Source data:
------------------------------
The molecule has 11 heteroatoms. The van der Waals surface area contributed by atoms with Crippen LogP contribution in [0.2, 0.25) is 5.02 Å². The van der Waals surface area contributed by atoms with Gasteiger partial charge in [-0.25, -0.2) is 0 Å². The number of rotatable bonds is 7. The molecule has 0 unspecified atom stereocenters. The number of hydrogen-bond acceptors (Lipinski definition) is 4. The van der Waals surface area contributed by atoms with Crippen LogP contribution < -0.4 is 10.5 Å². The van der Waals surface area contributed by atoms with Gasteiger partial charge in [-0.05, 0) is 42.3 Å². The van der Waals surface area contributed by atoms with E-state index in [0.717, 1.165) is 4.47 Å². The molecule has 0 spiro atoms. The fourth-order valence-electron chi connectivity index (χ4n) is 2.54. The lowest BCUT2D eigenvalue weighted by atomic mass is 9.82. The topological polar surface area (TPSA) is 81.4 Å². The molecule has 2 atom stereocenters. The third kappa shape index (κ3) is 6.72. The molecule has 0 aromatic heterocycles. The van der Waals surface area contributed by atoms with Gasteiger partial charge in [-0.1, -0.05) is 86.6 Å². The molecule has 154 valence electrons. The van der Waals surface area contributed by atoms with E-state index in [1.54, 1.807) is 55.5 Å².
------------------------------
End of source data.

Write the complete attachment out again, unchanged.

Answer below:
The molecule has 11 heteroatoms. The van der Waals surface area contributed by atoms with Crippen LogP contribution in [0.2, 0.25) is 5.02 Å². The van der Waals surface area contributed by atoms with Gasteiger partial charge in [-0.25, -0.2) is 0 Å². The number of rotatable bonds is 7. The molecule has 0 unspecified atom stereocenters. The number of hydrogen-bond acceptors (Lipinski definition) is 4. The van der Waals surface area contributed by atoms with Crippen LogP contribution < -0.4 is 10.5 Å². The van der Waals surface area contributed by atoms with Gasteiger partial charge in [-0.05, 0) is 42.3 Å². The van der Waals surface area contributed by atoms with E-state index in [0.717, 1.165) is 4.47 Å². The molecule has 0 spiro atoms. The fourth-order valence-electron chi connectivity index (χ4n) is 2.54. The lowest BCUT2D eigenvalue weighted by atomic mass is 9.82. The topological polar surface area (TPSA) is 81.4 Å². The molecule has 2 atom stereocenters. The third kappa shape index (κ3) is 6.72. The molecule has 0 aromatic heterocycles. The van der Waals surface area contributed by atoms with Gasteiger partial charge in [-0.1, -0.05) is 86.6 Å². The molecule has 154 valence electrons. The van der Waals surface area contributed by atoms with E-state index in [1.54, 1.807) is 55.5 Å².